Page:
There have been competing systems. In 2008, while Iron Dome was still being developed and several years away from entering service, Hamas in Gaza was increasing the number of rockets and mortar shells fired into southern Israel. At that point, several hundred rockets and mortar shells a month were fired into southern Israel. Many Israelis had noted that the Americans and British were already using an effective anti-rocket system; C-RAM. This is a modified version of the U.S. Navy Phalanx system, which was originally designed to protect warships from anti-ship missiles. As originally designed, you turned Phalanx on whenever the ship was likely to have an anti-ship missile fired at it. The Phalanx radar can spot incoming missiles out to about 5,000 meters, and the 20mm cannon is effective out to about 2,000 meters. With incoming missiles moving an up to several hundred meters a second, you can see why Phalanx is set to automatic. There's not much time for human intervention, which is why the Phalanx has to be turned on and set to automatically detect and shoot at incoming missiles. But weapons engineers discovered that Phalanx could take out incoming 155mm artillery shells as well. This capability is what led to C-RAM. Israel considered buying C-RAM to provide some protection towns on the Gaza border but decided against it because Iron Dome was close to being operational, which occurred in 2011.

Since 2003 there have been two major Phalanx mods. In one, the Phalanx was adapted to use on land, to shoot down incoming rockets. This was done by using a larger artillery spotting radar, which directs Phalanx to fire at incoming mortar shells and rockets. Not all the incoming stuff is hit, but nearly 80 percent of it is, and every little bit helps. The second mod was for shipboard use, and changes the software so the Phalanx can be used against small boats, especially those of the suicide bomber variety.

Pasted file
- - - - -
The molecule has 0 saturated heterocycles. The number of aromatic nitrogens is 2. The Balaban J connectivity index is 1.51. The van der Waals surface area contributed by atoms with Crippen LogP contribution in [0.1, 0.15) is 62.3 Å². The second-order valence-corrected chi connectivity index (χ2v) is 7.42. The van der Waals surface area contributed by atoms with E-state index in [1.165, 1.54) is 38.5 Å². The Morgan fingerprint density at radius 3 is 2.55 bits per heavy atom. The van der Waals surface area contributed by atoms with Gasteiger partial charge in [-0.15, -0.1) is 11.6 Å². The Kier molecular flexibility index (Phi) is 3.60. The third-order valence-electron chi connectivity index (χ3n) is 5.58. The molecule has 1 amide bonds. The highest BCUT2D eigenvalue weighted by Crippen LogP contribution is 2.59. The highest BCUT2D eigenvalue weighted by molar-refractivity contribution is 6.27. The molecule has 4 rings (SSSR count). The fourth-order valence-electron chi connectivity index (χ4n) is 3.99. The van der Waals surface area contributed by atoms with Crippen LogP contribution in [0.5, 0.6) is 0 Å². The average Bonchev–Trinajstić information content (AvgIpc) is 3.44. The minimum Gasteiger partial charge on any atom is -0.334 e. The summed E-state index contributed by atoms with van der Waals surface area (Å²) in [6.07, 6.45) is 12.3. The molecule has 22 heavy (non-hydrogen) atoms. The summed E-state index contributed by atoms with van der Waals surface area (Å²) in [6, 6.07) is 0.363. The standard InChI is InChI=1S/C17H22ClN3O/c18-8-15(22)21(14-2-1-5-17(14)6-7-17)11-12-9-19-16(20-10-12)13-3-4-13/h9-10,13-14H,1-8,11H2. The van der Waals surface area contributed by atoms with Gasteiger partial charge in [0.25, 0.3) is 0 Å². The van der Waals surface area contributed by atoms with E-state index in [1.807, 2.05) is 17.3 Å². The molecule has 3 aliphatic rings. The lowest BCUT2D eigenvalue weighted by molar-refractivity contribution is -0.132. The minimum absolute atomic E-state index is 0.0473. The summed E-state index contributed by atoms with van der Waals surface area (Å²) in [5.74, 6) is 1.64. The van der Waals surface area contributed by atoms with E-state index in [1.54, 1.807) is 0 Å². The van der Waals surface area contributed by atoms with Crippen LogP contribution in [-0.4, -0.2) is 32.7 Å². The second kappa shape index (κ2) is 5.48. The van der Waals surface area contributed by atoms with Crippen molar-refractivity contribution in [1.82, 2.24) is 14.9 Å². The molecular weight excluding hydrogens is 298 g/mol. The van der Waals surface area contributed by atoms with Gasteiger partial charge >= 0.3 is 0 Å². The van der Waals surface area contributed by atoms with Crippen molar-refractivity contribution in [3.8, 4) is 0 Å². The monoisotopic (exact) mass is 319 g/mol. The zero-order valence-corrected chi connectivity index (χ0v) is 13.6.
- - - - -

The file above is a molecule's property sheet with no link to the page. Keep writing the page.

In 2007 Britain bought a C-RAM system to protect its airbase in southern Iraq. A C-RAM Phalanx system, which can cover about four kilometers of border, costs $8 million and was effective in defending bases. What it could not do effectively was defend long borders Israel had to guard in the north (Lebanon and Syria) and south (Gaza).

C-RAM uses high explosive 20mm shells that detonate near the target, spraying it with fragments. By the time these fragments reach the ground, they are generally too small to injure anyone. At least that's been the experience in Iraq. The original Phalanx used 20mm depleted uranium shells, to slice through incoming missiles. Phalanx fires shells at a rate of 75 per second. Another advantage of C-RAM, is that it makes a distinctive noise when firing, warning people nearby that a mortar or rocket attack is underway, giving people an opportunity to duck inside if they are out and about.